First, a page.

The plenaster craigi — tiny, newly discovered sponges that live on rock nodules targeted for deep-sea mining on the Pacific Ocean seafloor. Thirteen thousand feet deep, on the cold, dark desert of the Pacific Ocean seafloor, scientists have discovered new sponges living on rock nodules targeted for deep-sea mining. Photo: National University of Singapore via The New York Times

Plenaster craigi grow on the nodules and are vulnerable if mining for nodules commences. "We have collected a few hundreds of this sponge species, and they were only found attached to the nodules," Lim said.

"The CCZ is a soft sediment habitat so the hard surfaces are limited," Ms Beaulieu said. While almost nothing is known of Plenaster craigi — what they eat, how they reproduce, where they are distributed — most sponge species, like corals, have to find hard surfaces to settle down on and grow while they are young, she said.

But the zone is so vast, Mr Glover believes that it is more likely large areas would be left undisturbed. The International Seabed Authority has already reserved wide swaths of seafloor for protection and commissioned large-scale exploration studies to establish life on the seafloor. "To get to the point where you can make informed decisions, you need to know what animals live there," Mr Glover said.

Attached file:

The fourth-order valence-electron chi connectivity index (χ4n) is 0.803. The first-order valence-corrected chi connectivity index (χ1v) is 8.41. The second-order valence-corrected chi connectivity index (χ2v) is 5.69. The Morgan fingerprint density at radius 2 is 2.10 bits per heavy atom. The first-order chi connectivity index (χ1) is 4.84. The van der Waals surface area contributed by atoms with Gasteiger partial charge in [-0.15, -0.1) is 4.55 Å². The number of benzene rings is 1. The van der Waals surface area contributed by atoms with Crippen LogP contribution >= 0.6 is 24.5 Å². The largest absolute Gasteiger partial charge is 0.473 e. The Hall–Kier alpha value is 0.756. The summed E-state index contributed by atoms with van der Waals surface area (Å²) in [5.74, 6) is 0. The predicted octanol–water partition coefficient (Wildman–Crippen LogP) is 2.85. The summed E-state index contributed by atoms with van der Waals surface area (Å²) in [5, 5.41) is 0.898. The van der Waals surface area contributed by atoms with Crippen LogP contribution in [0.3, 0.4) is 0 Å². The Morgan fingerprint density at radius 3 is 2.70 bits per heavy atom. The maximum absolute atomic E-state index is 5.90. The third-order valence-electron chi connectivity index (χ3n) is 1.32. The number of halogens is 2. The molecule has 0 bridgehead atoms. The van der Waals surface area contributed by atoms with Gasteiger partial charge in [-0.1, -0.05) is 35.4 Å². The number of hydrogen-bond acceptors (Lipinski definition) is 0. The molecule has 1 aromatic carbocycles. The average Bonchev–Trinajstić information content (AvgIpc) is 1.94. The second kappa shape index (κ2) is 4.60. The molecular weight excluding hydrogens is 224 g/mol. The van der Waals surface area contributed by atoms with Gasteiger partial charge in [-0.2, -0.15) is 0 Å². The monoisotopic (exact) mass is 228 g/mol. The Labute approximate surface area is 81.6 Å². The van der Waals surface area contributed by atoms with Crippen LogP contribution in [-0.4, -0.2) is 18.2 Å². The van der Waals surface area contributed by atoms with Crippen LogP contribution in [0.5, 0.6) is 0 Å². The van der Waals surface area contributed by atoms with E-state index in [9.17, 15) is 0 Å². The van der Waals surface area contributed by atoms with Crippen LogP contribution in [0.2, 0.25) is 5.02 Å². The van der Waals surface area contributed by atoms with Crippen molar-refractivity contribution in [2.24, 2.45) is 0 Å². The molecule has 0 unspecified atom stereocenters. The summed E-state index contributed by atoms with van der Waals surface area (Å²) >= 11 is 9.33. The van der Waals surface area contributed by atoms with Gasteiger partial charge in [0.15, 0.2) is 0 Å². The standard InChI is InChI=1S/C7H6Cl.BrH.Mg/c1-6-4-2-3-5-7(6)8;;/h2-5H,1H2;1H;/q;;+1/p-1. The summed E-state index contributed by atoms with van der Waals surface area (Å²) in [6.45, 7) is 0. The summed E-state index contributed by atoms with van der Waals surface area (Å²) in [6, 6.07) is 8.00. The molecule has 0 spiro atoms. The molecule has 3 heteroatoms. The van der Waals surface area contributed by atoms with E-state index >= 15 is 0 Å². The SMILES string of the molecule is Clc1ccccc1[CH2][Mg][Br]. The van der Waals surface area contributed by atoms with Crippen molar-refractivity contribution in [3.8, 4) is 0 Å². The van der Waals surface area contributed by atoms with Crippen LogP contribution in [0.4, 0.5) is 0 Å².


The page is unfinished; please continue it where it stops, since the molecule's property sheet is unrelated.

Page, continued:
More pressing are the huge sediment plumes that mining activities will generate, said Ann Vanreusel, a marine biologist at Ghent University in Belgium. That's where Plenaster craigi could prove to be useful as an indicator species because of its abundance, she said. "Every animal you collect from the seafloor seems to be a different species," Ms Vanreusel said. An organism that will clearly be disturbed from the plumes and abundant enough to count such as Plenaster craigi could help researchers figure out the effects of deep-sea mining and perhaps even the possibilities for recovery, she said.

"They can almost act like a canary," Ms Amon said.

But the key, Mr Hannington said, is that deep-sea mining may not be economically viable. "Nobody has proved it can be done," he said. Many details, like whether the metals can be extracted from the marine ore, still need to be worked out, he said. "If it turns out that marine mining is not economically feasible, all of the other problems go out the window."

Mr Glover's team first noticed Plenaster craigi while on the 2013 expedition to the exploration area allocated to Britain. "For three years we were calling them sponge species A," Mr Glover said. Then in 2015, Mr Lim participated in the second expedition to the area allocated to Singapore and began working with Mr Glover to identify and classify the sponges. Now, Mr Lim has begun work on a second sponge species growing on the nodules, while Mr Glover is preparing an extensive study on deep sea mollusks.

The researchers are racing against time to study life on the seafloor while being limited not only by sample collection, but also a lack of scientists with the expertise to characterise and classify new species, Ms Beaulieu said. "It takes a lot of time, one by one by one, to describe a new species," she said, "and there are still so many to go." THE NEW YORK TIMES